Duke Ellington

Lorenz Hart’s Street Talk and Usher’s Post-Verbal Pop
June 25, 2012

The late musical wizard-for-hire Luther Henderson, who helped would-be singers develop nightclub acts between his arranging assignments for Duke Ellington, once explained in an interview that there used to be an unpublicized policy in effect at the Bonsoir, the Greenwich Village spot where Barbra Streisand got her start in the early 1960s. The club owners had a prohibition against performances of “My Funny Valentine”—written into the contracts, according to Henderson.

The Cotton Club Parade Marches Backward
November 26, 2011

An origin narrative needs grounding in place, and the myth of jazz’s maturation during the Harlem Renaissance positions the music in the nexus of black expression, white emulation, cross-exploitation, and kitsch at the Cotton Club. From the time of its rise in the Prohibition Era, the club has been notorious for packaging African-American performance as exotica for white oglers. A newly staged production at City Center in New York, Cotton Club Parade, does some repackaging of that packaging for the 21st-century.

When Actors Sing
August 19, 2011

Duke Ellington, asked once in a TV interview about the music of his people, bridled at the question and improvised a riff on the fluidity of identity. "Let's see—'my people,'" Ellington said, feigning puzzlement. "Now, which of my people? You know, I'm in several groups. I'm in—let's see... I'm in the group of piano players. I'm in the group of listeners.

Spotify: Access Without Objects
August 05, 2011

Because their physical form is the quality that most obviously distinguishes vinyl records and CDs from digital music, we forget today that spinning discs were once more important as mechanisms of access than as objects. Music existed before record players, of course, and my grandparents could hear it performed in the dance halls of turn-of-the-twentieth-century Brooklyn, where they courted.

Spotify: Access Without Objects
August 05, 2011

Because their physical form is the quality that most obviously distinguishes vinyl records and CDs from digital music, we forget today that spinning discs were once more important as mechanisms of access than as objects. Music existed before record players, of course, and my grandparents could hear it performed in the dance halls of turn-of-the-twentieth-century Brooklyn, where they courted.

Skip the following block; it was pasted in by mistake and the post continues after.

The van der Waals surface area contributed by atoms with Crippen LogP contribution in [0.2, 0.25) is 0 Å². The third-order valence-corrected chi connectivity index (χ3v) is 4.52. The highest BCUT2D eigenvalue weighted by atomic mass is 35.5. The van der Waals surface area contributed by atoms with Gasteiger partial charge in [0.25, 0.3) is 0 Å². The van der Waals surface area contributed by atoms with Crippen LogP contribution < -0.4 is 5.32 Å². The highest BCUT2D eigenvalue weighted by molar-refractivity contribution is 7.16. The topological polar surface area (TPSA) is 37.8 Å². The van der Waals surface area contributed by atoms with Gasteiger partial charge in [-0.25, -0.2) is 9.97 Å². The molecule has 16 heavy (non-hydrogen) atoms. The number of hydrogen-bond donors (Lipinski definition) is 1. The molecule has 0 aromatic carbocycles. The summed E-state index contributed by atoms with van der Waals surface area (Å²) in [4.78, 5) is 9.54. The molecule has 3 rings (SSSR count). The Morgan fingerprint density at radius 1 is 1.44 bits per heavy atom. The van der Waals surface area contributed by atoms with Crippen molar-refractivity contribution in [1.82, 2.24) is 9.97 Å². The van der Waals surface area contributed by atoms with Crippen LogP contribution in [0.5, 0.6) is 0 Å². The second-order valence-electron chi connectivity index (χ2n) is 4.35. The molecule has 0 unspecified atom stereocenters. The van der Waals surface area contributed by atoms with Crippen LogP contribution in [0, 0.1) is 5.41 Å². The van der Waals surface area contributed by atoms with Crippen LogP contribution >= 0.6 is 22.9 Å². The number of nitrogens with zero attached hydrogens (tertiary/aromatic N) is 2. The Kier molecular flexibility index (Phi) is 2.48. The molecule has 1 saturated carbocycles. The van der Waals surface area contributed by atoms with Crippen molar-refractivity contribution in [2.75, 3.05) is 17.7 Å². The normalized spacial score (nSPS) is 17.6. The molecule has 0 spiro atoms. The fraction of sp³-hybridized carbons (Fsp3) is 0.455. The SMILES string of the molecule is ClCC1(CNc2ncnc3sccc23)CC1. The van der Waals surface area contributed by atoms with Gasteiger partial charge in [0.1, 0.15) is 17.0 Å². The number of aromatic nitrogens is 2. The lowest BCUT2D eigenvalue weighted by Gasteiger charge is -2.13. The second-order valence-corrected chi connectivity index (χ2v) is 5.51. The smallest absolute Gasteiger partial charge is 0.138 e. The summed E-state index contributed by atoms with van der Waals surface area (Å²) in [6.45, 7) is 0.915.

A Few Words in Defense of Randy Newman
March 04, 2011

In the era of the last presidential administration, Randy Newman, the distinguished elder of pop-song irony, wrote a tune called “A Few Words in Defense of Our Country,” in which he gave George W. Bush credit for doing no more harm than the Caesars, Hitler, or Stalin. “Now, the leaders we have,” he sang, “while they’re the worst that we’ve had, are hardly the worst that this poor world has seen.” In the same spirit, I’d like to offer a defense of “We Belong Together,” the Newman song from Toy Story 3 that just won the Academy Award for Best Song.

It's Good to Love the Banana
November 12, 2010

In music as well as politics, there is something marvelous in the human capacity to embrace bad ideas that jibe with one’s personal experience or taste. I’ve been thinking about this since last weekend, when I attended a pair of concerts devoted to the music of my favorite composer, Billy Strayhorn, at Jazz at Lincoln Center (JALC).

The Road to Mastery
September 22, 2010

Pops: A Life of Louis Armstrong By Terry Teachout (Houghton Mifflin Harcourt, 475 pp., $30) Duke Ellington’s America By Harvey G. Cohen (University of Chicago Press, 688 pp., $40) Thelonious Monk: The Life and Times of an American Original By Robin D.G. Kelley (Free Press, 588 pp., $30) Princess Noire: The Tumultuous Reign of Nina Simone By Nadine Cohodas (Pantheon, 449 pp., $30) I. During one of his engagements at the Cotton Club in the mid-’30s, Duke Ellington spotted Leopold Stokowski sitting near the stage a short time before the start of the show.

On Harvey Pekar
July 16, 2010

I'd like to honor divergent traditions and share a couple of thoughts about Harvey Pekar, the comic-book writer, cult celebrity, and jazz lover, who died on July 12 at age 70. In eulogistic tradition, I have some nice things to say. Pekar cared deeply about music and made a life-long study of jazz. He came to the genre, as many of his fans came to him, in pursuit of a kind of anti-heroism that reinforced his self-image as an outcast marginalized for his superiority.

Just How Bad Were the Songs Paul and Linda McCartney Did Together?
June 11, 2010

I am little enriched for having listened over the past week to most (though not all) of more than 90 songs published with Paul and Linda McCartney credited jointly as co-writers. In fact, I almost wish that President Obama had never given Sir Paul the Gershwin Prize and stirred me to reconsider this remarkably unmemorable work, much of which I had heard at one time or another over the years and appropriately forgot.

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